When I was ten years old I cycled to Dartmoor on a bike with three gears. It was a perfect day of late spring and I had all the time in the world.
If I had got really tired I would have slept in a barn but I had more energy than a box of fireworks.
The moor wasn’t National Park in the last years of the 1940s but for me trespass was a way of life. Hiding the bike at Two Bridges I followed the West Dart up to Wistman’s Wood and sat on the slope under the Devonport Leat for a picnic of corned beef sandwiches.
Moments later I had a grandstand view of a vixen leading her three cubs out of the gnarled and stunted oaks to play the hunting game among the sunlit whortleberry bushes and heather. The young foxes gambolled about then something disturbed them and they darted back under the trees.
There was no repeat performance and in any case I was restless and headed for home. I wrote about a similar encounter with cubs in a recent Going Places.
Many springs later I was on the Hebridean Island of Mull. After a day wandering beside a sea loch watching ospreys I ended up in the local pub. At twilight that May evening I brought my pint outside and stood on the shore. The surrounding mountains had created a gigantic bowl that began to ring with the cries of hundreds of curlews at their nesting grounds.
It was the music of estuary dawns and dusks throughout Britain, melodious, sad and uplifting, one of nature’s most memorable sounds. Hearing it now I’m on Mull again watching the moon rise.
Back in my childhood I remember standing on Goodrington South Sands with Mam the autumn after the allied fleet had sailed for France. Big white gannets were climbing high above Tor Bay and diving into shoals of fish.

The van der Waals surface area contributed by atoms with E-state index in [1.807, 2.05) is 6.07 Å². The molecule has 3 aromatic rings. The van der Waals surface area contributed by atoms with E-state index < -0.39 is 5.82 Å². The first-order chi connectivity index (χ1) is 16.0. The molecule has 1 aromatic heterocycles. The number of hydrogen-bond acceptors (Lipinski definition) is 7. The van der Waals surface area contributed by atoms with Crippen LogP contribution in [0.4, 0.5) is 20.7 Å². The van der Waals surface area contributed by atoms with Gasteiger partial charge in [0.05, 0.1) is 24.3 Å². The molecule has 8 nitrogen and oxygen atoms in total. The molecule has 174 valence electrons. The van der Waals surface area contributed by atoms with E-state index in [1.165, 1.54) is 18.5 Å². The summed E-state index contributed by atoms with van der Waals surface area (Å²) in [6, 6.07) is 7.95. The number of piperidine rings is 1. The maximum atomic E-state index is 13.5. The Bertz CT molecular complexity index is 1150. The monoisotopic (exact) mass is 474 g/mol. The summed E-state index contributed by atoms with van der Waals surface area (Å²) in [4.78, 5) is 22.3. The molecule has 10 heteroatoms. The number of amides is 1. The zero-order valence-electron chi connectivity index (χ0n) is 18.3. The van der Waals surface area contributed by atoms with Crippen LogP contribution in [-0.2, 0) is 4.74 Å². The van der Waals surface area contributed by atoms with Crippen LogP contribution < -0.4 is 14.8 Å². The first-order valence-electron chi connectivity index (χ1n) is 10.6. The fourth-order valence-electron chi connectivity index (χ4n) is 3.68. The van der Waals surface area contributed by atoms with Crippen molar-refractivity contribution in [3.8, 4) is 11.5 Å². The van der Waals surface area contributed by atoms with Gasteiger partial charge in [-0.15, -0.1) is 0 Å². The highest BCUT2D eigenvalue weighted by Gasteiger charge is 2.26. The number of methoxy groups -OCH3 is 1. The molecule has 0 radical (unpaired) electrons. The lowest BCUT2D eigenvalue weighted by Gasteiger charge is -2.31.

”Look, Bri,” Mam whispered, ”The baby angels are entertaining God while he eats his breakfast.”
I grinned and shook my head while the Celtic princess rambled on and the birds continued to plunge into the sea. The vision of God chuckling as he dipped his fried bread into his fried egg eclipsed what the gannets were doing.
Over forty years ago I saw my first golden eagle on Mull. Sitting on top of a mountain called Creach Bheinn I watched it gliding about over the glen below.
The close-ups were incredible and I could see the eagle’s head turning from side to side as it searched for ptarmigan and mountain hares on the slopes under the summit crags.
Then there were the times back in the 1980s when I spent several springs and autumns in the Cambrian Mountains of mid-West Wales. Those rare, fork-tailed birds of prey, the red kites, were on the wing near Tregaron. But one morning I saw about 20 doing an astonishing aerial ‘dance’ low over a frosty field at the end of my hill walk.
In more recent times I recall a warm July night at the back of Cockington Court on a nature walk. The pale yellowish green light of the female glow-worm shone from the hedgebank. Its brightness startled me but it must have the desired effect on the amorous males.
The magic continues to reach out. The white shell sands and machair of Iona by moonlight; a Dartmoor sunrise with skylarks singing; the aurora borealis from a Hebridean dusk; and gran’daughter Belle watching wild geese cross the autumn stars at Dawlish Warren — as Robert Louis Stevenson put it at the end of one of his poems, ‘My heart remembers how.’
Re-printed by kind permission of the Herald Express newspaper, Torquay Devon.